Mexican police detained the son of drug kingpin Joaquín “El Chapo” Guzmán. Ovidio Guzmán is allegedly one of the country’s top fentanyl traffickers, and the arrest is a victory for the López Obrador administration, which has been criticized for failure to stem rampant cartel violence. (New York Times)
But the arrest sparked a wave of retaliatory violence in western Sinaloa state, reports the Washington Post, with gunmen throwing up roadblocks, seizing cars from terrified residents and firing at planes at the airport in Culiacán. (See also the Guardian.)
An operation to capture Ovidio Guzmán three years ago also set off a wave of violence in Culiacán that pushed President Andrés Manuel López Obrador to release him. (Associated Press)
The upheaval in Mexico comes just days before Biden is scheduled to visit, on Monday, for bilateral talks with Mexican President Andrés Manuel López Obrador and the North American Leaders' Summit with Canadian Prime Minister Justin Trudeau. (USA Today)
The Venezuelan opposition’s decision to disband the parallel presidency of Juan Guaidó “exposed the spectacular failure of the U.S. policy. But it also may prove useful to U.S. interests by lifting a burden from the pro-democracy campaign,” according to the Los Angeles Times.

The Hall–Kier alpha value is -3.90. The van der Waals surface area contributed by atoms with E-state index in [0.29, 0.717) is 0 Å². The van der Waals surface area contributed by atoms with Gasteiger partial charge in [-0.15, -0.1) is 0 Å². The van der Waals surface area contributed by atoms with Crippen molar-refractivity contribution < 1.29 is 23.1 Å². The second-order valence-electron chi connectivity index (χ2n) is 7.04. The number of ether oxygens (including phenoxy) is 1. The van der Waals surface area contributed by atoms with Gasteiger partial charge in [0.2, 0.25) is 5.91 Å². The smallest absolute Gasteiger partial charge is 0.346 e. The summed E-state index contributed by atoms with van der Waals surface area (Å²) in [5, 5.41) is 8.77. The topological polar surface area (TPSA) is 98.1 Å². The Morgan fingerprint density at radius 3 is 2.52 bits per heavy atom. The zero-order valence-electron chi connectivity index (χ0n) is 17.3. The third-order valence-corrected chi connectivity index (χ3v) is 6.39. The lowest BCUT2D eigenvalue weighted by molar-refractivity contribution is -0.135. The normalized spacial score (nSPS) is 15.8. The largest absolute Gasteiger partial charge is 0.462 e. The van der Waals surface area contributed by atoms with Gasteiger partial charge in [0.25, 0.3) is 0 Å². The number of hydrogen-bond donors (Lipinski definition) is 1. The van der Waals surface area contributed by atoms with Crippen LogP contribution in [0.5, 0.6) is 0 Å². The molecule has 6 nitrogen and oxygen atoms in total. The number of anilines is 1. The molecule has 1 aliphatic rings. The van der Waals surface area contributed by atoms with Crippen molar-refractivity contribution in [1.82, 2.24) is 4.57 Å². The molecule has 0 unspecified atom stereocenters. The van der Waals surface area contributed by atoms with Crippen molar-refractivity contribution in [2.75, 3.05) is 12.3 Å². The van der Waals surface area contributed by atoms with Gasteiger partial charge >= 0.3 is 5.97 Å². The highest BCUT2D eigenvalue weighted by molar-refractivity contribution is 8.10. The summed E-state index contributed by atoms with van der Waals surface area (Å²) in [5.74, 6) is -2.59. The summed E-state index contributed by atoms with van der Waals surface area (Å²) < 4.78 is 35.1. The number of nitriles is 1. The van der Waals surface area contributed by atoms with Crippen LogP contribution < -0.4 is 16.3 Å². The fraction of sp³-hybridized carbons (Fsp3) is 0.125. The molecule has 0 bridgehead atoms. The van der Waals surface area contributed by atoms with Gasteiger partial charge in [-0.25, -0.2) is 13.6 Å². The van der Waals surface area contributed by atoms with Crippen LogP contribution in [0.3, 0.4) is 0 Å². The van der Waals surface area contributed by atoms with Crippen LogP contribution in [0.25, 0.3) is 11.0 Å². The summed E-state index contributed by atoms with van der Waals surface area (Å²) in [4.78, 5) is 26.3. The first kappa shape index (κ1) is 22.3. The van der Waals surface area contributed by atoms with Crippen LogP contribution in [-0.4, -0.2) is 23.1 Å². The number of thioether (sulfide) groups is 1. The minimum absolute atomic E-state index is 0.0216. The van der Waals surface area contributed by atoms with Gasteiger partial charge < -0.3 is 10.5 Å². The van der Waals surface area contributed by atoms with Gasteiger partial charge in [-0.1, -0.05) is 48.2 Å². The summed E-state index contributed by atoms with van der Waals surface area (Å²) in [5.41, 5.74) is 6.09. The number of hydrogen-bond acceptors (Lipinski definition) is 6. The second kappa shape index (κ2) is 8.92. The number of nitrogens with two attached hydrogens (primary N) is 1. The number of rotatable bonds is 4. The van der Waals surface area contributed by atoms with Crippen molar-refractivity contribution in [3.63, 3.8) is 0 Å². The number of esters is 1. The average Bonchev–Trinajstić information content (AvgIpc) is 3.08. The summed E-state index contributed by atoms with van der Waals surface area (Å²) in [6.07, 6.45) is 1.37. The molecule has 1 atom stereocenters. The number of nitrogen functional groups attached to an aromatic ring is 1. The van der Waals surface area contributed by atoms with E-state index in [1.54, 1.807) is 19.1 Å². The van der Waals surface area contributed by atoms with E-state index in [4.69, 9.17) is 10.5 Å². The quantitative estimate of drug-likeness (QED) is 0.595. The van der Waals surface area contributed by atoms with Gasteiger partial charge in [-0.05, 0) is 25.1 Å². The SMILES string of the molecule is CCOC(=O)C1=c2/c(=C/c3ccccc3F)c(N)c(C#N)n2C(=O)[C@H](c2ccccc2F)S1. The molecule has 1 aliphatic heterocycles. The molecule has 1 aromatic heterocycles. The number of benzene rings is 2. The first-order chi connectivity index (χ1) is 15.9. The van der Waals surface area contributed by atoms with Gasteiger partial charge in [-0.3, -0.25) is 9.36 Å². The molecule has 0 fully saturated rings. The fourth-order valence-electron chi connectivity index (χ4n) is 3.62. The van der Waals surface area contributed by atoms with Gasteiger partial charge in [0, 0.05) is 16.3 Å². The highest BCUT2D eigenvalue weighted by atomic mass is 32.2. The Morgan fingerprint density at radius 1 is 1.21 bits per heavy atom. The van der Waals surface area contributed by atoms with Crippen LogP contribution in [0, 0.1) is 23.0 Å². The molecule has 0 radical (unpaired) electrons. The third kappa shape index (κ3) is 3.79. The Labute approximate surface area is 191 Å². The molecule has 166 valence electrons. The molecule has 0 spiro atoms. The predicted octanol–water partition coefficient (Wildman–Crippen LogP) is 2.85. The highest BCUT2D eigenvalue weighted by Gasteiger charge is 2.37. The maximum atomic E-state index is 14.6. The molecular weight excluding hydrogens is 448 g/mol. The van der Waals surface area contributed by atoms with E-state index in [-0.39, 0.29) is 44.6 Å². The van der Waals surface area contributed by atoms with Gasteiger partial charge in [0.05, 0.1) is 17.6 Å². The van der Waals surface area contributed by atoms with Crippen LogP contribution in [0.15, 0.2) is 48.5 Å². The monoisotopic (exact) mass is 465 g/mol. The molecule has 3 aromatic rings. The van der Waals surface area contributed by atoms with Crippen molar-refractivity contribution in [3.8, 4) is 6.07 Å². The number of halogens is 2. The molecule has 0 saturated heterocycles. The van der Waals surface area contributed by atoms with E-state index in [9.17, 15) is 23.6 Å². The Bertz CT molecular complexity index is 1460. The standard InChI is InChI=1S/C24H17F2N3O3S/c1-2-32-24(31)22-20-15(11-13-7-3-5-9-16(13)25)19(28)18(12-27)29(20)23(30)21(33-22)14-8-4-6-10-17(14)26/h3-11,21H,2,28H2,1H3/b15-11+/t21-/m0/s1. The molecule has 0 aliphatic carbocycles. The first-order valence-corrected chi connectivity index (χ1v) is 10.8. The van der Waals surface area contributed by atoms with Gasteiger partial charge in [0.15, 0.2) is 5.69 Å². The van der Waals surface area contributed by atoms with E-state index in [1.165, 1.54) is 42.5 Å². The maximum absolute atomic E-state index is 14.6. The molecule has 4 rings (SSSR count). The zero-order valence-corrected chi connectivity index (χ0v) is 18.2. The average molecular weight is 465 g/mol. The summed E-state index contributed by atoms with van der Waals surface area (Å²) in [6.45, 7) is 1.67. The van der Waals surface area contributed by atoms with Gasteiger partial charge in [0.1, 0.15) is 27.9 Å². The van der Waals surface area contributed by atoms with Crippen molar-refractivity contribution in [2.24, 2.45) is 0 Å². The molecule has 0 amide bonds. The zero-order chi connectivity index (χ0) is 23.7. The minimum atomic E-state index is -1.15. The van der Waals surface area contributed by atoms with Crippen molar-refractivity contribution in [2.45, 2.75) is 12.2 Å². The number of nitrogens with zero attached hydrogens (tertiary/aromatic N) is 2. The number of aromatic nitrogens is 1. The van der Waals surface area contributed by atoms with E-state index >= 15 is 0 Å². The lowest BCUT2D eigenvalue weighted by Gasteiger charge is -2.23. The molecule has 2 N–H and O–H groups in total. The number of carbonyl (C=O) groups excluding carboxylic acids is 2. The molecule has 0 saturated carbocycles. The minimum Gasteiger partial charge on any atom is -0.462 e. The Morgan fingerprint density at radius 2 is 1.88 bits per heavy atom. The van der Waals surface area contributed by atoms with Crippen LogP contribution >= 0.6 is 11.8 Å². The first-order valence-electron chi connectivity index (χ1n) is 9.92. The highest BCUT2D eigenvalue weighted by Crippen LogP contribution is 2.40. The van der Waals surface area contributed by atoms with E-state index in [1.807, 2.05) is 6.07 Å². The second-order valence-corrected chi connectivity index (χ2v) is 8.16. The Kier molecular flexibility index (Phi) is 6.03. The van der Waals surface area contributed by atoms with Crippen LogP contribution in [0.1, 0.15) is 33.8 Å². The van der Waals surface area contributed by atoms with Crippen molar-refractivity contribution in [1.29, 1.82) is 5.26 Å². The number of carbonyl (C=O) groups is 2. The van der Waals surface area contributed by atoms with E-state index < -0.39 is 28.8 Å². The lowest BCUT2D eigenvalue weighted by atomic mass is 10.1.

Colombian President Gustavo Petro may have weakened his own efforts to reach “Total Peace” with armed groups by announcing a "bilateral" ceasefire with the ELN guerrilla before it existed, reports AFP. (See Wednesday’s post and Tuesday’s.)
Former Bolivian Interior Minister Arthur Murillo was sentenced to nearly six years in U.S. prison for taking at least $532,000 in bribes to help a Florida company win a contract to sell tear gas to his country’s government, reports the Associated Press.
Brazilian Environment Minister Marina Silva announced the creation of an extraordinary secretary to end deforestation and plans to set up a climate authority within the country’s government. The new Lula administration plans to play a leading role in addressing climate change, she said. (Reuters)
Chilean President Gabriel Boric announced a new package of social spending worth $2 billion, including doubling an annual cash transfer made to the poor and middle class. (Bloomberg)
A Chilean congressional committee approved a controversial mining royalty bill, that would increase royalties on copper sales in the country, as part of the government's sweeping tax reform, reports Reuters.
Paraguayans will go to the polls on April 30 to elect a president and vice president, all 80 members of the Chamber of Deputies, all 45 members of the Senate and all department governors and assembly members. — Americas Quarterly has profiles of the main candidates.
Ecuadorean authorities are stirring seized cocaine into concrete in order to destroy illicit drugs — a process called “encapsulation,” reports InSight Crime.